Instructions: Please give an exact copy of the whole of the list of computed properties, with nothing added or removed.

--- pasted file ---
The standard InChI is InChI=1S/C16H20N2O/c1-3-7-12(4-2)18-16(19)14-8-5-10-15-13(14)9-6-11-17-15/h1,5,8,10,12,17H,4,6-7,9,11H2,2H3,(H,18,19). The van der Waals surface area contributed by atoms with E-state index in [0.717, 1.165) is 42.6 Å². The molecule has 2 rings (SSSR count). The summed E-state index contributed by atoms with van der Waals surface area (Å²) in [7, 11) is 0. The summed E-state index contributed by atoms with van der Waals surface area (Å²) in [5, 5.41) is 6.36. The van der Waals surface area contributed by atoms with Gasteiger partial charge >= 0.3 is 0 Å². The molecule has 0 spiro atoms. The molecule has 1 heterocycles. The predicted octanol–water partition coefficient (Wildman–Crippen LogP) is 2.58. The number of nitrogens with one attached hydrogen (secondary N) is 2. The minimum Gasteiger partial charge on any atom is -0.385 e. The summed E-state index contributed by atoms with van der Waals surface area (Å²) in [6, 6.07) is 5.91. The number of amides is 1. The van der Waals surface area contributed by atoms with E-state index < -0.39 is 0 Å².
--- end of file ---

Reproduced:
The standard InChI is InChI=1S/C16H20N2O/c1-3-7-12(4-2)18-16(19)14-8-5-10-15-13(14)9-6-11-17-15/h1,5,8,10,12,17H,4,6-7,9,11H2,2H3,(H,18,19). The van der Waals surface area contributed by atoms with E-state index in [0.717, 1.165) is 42.6 Å². The molecule has 2 rings (SSSR count). The summed E-state index contributed by atoms with van der Waals surface area (Å²) in [7, 11) is 0. The summed E-state index contributed by atoms with van der Waals surface area (Å²) in [5, 5.41) is 6.36. The van der Waals surface area contributed by atoms with Gasteiger partial charge >= 0.3 is 0 Å². The molecule has 0 spiro atoms. The molecule has 1 heterocycles. The predicted octanol–water partition coefficient (Wildman–Crippen LogP) is 2.58. The number of nitrogens with one attached hydrogen (secondary N) is 2. The minimum Gasteiger partial charge on any atom is -0.385 e. The summed E-state index contributed by atoms with van der Waals surface area (Å²) in [6, 6.07) is 5.91. The number of amides is 1. The van der Waals surface area contributed by atoms with E-state index < -0.39 is 0 Å².